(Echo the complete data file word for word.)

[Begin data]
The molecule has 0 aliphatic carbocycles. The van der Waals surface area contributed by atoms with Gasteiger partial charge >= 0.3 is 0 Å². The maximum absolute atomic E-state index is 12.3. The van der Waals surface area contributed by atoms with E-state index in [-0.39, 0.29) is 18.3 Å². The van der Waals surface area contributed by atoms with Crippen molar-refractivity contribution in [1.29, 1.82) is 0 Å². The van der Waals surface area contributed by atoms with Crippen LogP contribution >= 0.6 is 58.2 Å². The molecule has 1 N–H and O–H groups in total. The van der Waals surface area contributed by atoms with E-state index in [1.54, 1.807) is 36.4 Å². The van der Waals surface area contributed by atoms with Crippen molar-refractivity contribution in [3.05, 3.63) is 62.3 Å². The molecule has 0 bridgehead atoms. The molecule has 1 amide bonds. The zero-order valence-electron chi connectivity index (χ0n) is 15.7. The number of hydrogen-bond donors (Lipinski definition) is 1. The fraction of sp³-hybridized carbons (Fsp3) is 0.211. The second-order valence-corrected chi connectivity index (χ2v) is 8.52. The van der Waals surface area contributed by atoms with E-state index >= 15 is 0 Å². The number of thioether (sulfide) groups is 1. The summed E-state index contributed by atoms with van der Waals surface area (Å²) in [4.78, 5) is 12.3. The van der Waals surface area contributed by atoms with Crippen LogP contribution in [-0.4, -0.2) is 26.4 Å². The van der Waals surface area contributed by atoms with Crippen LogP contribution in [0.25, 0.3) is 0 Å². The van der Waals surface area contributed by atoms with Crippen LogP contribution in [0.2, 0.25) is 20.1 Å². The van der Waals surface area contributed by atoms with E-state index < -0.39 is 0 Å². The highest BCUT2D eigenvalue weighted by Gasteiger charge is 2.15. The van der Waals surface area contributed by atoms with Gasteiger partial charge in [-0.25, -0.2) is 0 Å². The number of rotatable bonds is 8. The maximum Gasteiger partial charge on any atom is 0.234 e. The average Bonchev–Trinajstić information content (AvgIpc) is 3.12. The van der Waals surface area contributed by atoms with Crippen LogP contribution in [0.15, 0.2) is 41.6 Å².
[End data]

The molecule has 0 aliphatic carbocycles. The van der Waals surface area contributed by atoms with Gasteiger partial charge >= 0.3 is 0 Å². The maximum absolute atomic E-state index is 12.3. The van der Waals surface area contributed by atoms with E-state index in [-0.39, 0.29) is 18.3 Å². The van der Waals surface area contributed by atoms with Crippen molar-refractivity contribution in [1.29, 1.82) is 0 Å². The van der Waals surface area contributed by atoms with Crippen LogP contribution >= 0.6 is 58.2 Å². The molecule has 1 N–H and O–H groups in total. The van der Waals surface area contributed by atoms with E-state index in [1.54, 1.807) is 36.4 Å². The van der Waals surface area contributed by atoms with Crippen molar-refractivity contribution in [3.05, 3.63) is 62.3 Å². The molecule has 0 bridgehead atoms. The molecule has 1 amide bonds. The zero-order valence-electron chi connectivity index (χ0n) is 15.7. The number of hydrogen-bond donors (Lipinski definition) is 1. The fraction of sp³-hybridized carbons (Fsp3) is 0.211. The second-order valence-corrected chi connectivity index (χ2v) is 8.52. The van der Waals surface area contributed by atoms with E-state index >= 15 is 0 Å². The number of thioether (sulfide) groups is 1. The summed E-state index contributed by atoms with van der Waals surface area (Å²) in [4.78, 5) is 12.3. The van der Waals surface area contributed by atoms with Crippen LogP contribution in [-0.4, -0.2) is 26.4 Å². The van der Waals surface area contributed by atoms with Crippen LogP contribution in [0.25, 0.3) is 0 Å². The van der Waals surface area contributed by atoms with Crippen LogP contribution in [0.2, 0.25) is 20.1 Å². The van der Waals surface area contributed by atoms with E-state index < -0.39 is 0 Å². The highest BCUT2D eigenvalue weighted by Gasteiger charge is 2.15. The van der Waals surface area contributed by atoms with Gasteiger partial charge in [-0.25, -0.2) is 0 Å². The number of rotatable bonds is 8. The maximum Gasteiger partial charge on any atom is 0.234 e. The average Bonchev–Trinajstić information content (AvgIpc) is 3.12. The van der Waals surface area contributed by atoms with Crippen LogP contribution in [0.15, 0.2) is 41.6 Å².